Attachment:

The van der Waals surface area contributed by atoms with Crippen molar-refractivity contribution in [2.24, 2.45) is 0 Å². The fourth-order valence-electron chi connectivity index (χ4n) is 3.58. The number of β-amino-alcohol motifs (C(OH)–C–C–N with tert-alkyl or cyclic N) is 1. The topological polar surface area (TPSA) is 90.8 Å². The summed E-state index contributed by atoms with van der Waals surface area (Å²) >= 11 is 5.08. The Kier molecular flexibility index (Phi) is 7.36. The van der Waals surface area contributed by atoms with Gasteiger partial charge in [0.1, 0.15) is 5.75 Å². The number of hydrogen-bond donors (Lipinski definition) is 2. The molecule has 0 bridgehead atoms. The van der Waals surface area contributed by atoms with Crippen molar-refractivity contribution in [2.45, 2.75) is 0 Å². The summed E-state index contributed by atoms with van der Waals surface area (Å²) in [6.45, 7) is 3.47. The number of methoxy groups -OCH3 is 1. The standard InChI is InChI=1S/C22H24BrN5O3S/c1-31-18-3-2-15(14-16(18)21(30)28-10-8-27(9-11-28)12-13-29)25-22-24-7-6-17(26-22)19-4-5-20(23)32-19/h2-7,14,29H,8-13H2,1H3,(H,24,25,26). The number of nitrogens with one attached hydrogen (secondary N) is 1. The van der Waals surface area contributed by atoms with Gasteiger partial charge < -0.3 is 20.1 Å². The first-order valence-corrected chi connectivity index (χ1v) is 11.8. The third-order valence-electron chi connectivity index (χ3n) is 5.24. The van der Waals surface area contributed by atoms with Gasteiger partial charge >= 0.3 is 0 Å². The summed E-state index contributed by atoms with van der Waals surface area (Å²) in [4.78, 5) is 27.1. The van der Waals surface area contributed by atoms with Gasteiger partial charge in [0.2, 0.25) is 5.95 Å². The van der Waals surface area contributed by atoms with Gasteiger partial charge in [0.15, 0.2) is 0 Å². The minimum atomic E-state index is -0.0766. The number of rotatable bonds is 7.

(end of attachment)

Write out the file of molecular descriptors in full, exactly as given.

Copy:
The van der Waals surface area contributed by atoms with Crippen molar-refractivity contribution in [2.24, 2.45) is 0 Å². The fourth-order valence-electron chi connectivity index (χ4n) is 3.58. The number of β-amino-alcohol motifs (C(OH)–C–C–N with tert-alkyl or cyclic N) is 1. The topological polar surface area (TPSA) is 90.8 Å². The summed E-state index contributed by atoms with van der Waals surface area (Å²) >= 11 is 5.08. The Kier molecular flexibility index (Phi) is 7.36. The van der Waals surface area contributed by atoms with Gasteiger partial charge in [0.1, 0.15) is 5.75 Å². The number of hydrogen-bond donors (Lipinski definition) is 2. The molecule has 0 bridgehead atoms. The van der Waals surface area contributed by atoms with Crippen molar-refractivity contribution in [2.45, 2.75) is 0 Å². The summed E-state index contributed by atoms with van der Waals surface area (Å²) in [6.45, 7) is 3.47. The number of methoxy groups -OCH3 is 1. The standard InChI is InChI=1S/C22H24BrN5O3S/c1-31-18-3-2-15(14-16(18)21(30)28-10-8-27(9-11-28)12-13-29)25-22-24-7-6-17(26-22)19-4-5-20(23)32-19/h2-7,14,29H,8-13H2,1H3,(H,24,25,26). The number of nitrogens with one attached hydrogen (secondary N) is 1. The van der Waals surface area contributed by atoms with Gasteiger partial charge < -0.3 is 20.1 Å². The first-order valence-corrected chi connectivity index (χ1v) is 11.8. The third-order valence-electron chi connectivity index (χ3n) is 5.24. The van der Waals surface area contributed by atoms with Gasteiger partial charge >= 0.3 is 0 Å². The summed E-state index contributed by atoms with van der Waals surface area (Å²) in [4.78, 5) is 27.1. The van der Waals surface area contributed by atoms with Gasteiger partial charge in [0.2, 0.25) is 5.95 Å². The van der Waals surface area contributed by atoms with Gasteiger partial charge in [0.15, 0.2) is 0 Å². The minimum atomic E-state index is -0.0766. The number of rotatable bonds is 7.